Brody, Highfield research cited in 'NOVA,' New York Times articles

Sam Brody

Sam Brody

Wesley Highfield

Wesley Highfield

"Inside the Megastorm," a recent episode of the PBS series, "NOVA," was supplemented by research on effective flood mitigation strategies conducted by Hazard Reduction and Recovery Center research fellows Sam Brody and Wesley Highfield.

In an online article, "Forecast for the Floodplains," supporting the show, the Texas A&M researchers explained how their analysis of 18 different FEMA flood mitigation strategies show that, on average, communities that elevated structures above projected flood levels saved almost $1 billion a year in expected flood damage, while those protecting open space in floodplains saved an average of $547,000 per year.

Brody has a joint appointment to the Department of Landscape Architecture and Urban Planning at the Texas A&M University and the Department of Marine Sciences at Texas A&M-Galveston where he is holder of the George P. Mitchell ’40 Chair in Sustainable Coasts. He is also director of the university's newly established Institute for Sustainable Coastal Communities. Wesley Highfield is an assistant professor of marine sciences at TAMU-G.

"When a big disaster hits, there's an opportunity to learn," Brody told "NOVA" writer Rachel Nuwer. "Towns and cities that are more adaptive and open to learning, sharing information, and thinking systematically tend to do really well."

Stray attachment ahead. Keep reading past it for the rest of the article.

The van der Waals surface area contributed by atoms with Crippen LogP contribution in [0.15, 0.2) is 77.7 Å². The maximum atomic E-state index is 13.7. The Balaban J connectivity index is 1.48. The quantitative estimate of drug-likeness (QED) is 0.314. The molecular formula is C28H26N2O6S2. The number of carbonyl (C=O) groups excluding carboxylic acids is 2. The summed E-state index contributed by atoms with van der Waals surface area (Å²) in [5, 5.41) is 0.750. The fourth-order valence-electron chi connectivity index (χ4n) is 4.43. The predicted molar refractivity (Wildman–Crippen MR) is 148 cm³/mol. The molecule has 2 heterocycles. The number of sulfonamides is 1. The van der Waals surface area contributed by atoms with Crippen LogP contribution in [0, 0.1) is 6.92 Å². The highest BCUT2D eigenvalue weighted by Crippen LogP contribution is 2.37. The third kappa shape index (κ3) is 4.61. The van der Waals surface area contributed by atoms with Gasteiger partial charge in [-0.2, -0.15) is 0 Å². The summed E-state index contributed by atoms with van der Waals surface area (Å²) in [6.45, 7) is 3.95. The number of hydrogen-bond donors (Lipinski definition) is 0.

In Manatee County, Florida, for example, policymakers took action after a series of hurricanes struck the low-lying county in the early 2000s.

“Decision-makers changed their zoning laws to preserve natural areas and worked hard to maintain their storm water drainage system,” wrote Nuwer. “The county also committed itself to outreach, offering workshops in wind mitigation to harden homes against storm damage, for example, and providing centers dedicated to hurricane readiness and flood protection.”

Brody also told Nuwer why draining wetlands and building subdivisions and big box parking lots is courting trouble.

"When we pave, we take away the all-important function of naturally-occurring wetlands," said Brody, "We create a dual effect of compromising the system and putting people in harm's way."

Brody was also cited in a Nov. 11 Huffington Post article by Matt Sledge examining flood mitigation alternatives for New York City in the wake of Hurricane Sandy. In that article, Brody questioned the wisdom of constructing massive public works similar to the systems used in the Netherlands to mitigate coastal flooding.

"If we build a fortress, people are going to want to build behind it, and in places like Texas and New York that can be a real problem — it exacerbates development," Brody told Sledge.

Also, in a Dec. 4 New York Times story by Rachel Nuwer, "Sand Dunes Alone Will Not Save the Day," Brody lauded the value of natural sand dunes in decreasing the vulnerability of coastal communities to storm surges.

“I think we should consider natural sand dunes as protective treasures,” said Brody. “Once you take those away, you can’t get them back, and inland communities become much more vulnerable.”

posted December 7, 2012